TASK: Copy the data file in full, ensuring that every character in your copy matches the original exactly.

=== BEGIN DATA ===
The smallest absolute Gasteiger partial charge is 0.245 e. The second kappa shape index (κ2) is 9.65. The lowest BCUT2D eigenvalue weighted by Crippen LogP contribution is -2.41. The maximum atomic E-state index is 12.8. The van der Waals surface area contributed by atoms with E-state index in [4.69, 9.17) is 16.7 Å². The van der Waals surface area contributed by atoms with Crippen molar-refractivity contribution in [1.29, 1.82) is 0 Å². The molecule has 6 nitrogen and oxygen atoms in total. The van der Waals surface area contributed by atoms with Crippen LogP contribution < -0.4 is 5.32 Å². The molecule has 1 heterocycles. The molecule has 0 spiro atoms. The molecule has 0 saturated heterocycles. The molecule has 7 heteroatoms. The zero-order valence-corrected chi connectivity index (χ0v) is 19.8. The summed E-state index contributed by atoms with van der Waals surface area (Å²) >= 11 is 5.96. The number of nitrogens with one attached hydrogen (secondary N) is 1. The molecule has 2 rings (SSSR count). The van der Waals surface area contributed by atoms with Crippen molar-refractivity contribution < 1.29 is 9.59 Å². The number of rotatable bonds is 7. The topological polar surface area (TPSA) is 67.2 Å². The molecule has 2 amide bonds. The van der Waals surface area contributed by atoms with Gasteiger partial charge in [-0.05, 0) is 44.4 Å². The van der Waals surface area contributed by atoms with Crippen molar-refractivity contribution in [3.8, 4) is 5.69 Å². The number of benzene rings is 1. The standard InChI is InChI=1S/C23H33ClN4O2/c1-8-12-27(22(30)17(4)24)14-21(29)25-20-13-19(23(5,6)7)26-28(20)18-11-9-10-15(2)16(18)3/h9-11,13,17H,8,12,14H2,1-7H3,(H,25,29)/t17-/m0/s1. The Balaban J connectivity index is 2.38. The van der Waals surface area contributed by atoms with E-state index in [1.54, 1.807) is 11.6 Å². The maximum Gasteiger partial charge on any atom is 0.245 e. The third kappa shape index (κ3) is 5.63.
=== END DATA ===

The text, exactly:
The smallest absolute Gasteiger partial charge is 0.245 e. The second kappa shape index (κ2) is 9.65. The lowest BCUT2D eigenvalue weighted by Crippen LogP contribution is -2.41. The maximum atomic E-state index is 12.8. The van der Waals surface area contributed by atoms with E-state index in [4.69, 9.17) is 16.7 Å². The van der Waals surface area contributed by atoms with Crippen molar-refractivity contribution in [1.29, 1.82) is 0 Å². The molecule has 6 nitrogen and oxygen atoms in total. The van der Waals surface area contributed by atoms with Crippen LogP contribution < -0.4 is 5.32 Å². The molecule has 1 heterocycles. The molecule has 0 spiro atoms. The molecule has 0 saturated heterocycles. The molecule has 7 heteroatoms. The zero-order valence-corrected chi connectivity index (χ0v) is 19.8. The summed E-state index contributed by atoms with van der Waals surface area (Å²) >= 11 is 5.96. The number of nitrogens with one attached hydrogen (secondary N) is 1. The molecule has 2 rings (SSSR count). The van der Waals surface area contributed by atoms with Crippen molar-refractivity contribution < 1.29 is 9.59 Å². The number of rotatable bonds is 7. The topological polar surface area (TPSA) is 67.2 Å². The molecule has 2 amide bonds. The van der Waals surface area contributed by atoms with Gasteiger partial charge in [-0.05, 0) is 44.4 Å². The van der Waals surface area contributed by atoms with Crippen molar-refractivity contribution in [3.8, 4) is 5.69 Å². The number of benzene rings is 1. The standard InChI is InChI=1S/C23H33ClN4O2/c1-8-12-27(22(30)17(4)24)14-21(29)25-20-13-19(23(5,6)7)26-28(20)18-11-9-10-15(2)16(18)3/h9-11,13,17H,8,12,14H2,1-7H3,(H,25,29)/t17-/m0/s1. The Balaban J connectivity index is 2.38. The van der Waals surface area contributed by atoms with E-state index in [1.54, 1.807) is 11.6 Å². The maximum Gasteiger partial charge on any atom is 0.245 e. The third kappa shape index (κ3) is 5.63.